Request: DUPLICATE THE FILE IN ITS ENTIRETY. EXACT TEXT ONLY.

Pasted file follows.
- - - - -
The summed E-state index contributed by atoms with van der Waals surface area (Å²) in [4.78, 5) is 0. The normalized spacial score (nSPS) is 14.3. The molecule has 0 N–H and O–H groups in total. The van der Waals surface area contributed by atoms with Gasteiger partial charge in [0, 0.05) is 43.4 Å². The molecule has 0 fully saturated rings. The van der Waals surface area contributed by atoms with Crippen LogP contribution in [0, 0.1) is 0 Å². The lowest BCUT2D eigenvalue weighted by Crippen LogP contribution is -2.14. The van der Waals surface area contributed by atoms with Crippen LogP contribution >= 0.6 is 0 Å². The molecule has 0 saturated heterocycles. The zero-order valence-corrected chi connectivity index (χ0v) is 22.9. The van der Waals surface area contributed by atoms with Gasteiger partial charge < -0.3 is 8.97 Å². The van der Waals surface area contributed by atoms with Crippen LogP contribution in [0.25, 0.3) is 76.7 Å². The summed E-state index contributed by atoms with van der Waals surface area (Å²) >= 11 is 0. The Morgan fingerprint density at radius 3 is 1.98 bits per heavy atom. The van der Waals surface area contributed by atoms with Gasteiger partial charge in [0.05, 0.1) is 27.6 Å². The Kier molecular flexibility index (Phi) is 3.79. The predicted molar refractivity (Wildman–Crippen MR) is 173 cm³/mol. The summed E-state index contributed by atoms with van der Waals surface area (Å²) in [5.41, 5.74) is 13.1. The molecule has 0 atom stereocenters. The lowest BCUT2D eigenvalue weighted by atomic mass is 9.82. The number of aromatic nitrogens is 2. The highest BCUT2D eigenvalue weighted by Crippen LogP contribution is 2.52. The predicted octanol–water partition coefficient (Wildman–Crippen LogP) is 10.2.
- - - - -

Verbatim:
The summed E-state index contributed by atoms with van der Waals surface area (Å²) in [4.78, 5) is 0. The normalized spacial score (nSPS) is 14.3. The molecule has 0 N–H and O–H groups in total. The van der Waals surface area contributed by atoms with Gasteiger partial charge in [0, 0.05) is 43.4 Å². The molecule has 0 fully saturated rings. The van der Waals surface area contributed by atoms with Crippen LogP contribution in [0, 0.1) is 0 Å². The lowest BCUT2D eigenvalue weighted by Crippen LogP contribution is -2.14. The van der Waals surface area contributed by atoms with Crippen LogP contribution >= 0.6 is 0 Å². The molecule has 0 saturated heterocycles. The zero-order valence-corrected chi connectivity index (χ0v) is 22.9. The van der Waals surface area contributed by atoms with Gasteiger partial charge < -0.3 is 8.97 Å². The van der Waals surface area contributed by atoms with Crippen LogP contribution in [0.25, 0.3) is 76.7 Å². The summed E-state index contributed by atoms with van der Waals surface area (Å²) >= 11 is 0. The Morgan fingerprint density at radius 3 is 1.98 bits per heavy atom. The van der Waals surface area contributed by atoms with Gasteiger partial charge in [0.05, 0.1) is 27.6 Å². The Kier molecular flexibility index (Phi) is 3.79. The predicted molar refractivity (Wildman–Crippen MR) is 173 cm³/mol. The summed E-state index contributed by atoms with van der Waals surface area (Å²) in [5.41, 5.74) is 13.1. The molecule has 0 atom stereocenters. The lowest BCUT2D eigenvalue weighted by atomic mass is 9.82. The number of aromatic nitrogens is 2. The highest BCUT2D eigenvalue weighted by Crippen LogP contribution is 2.52. The predicted octanol–water partition coefficient (Wildman–Crippen LogP) is 10.2.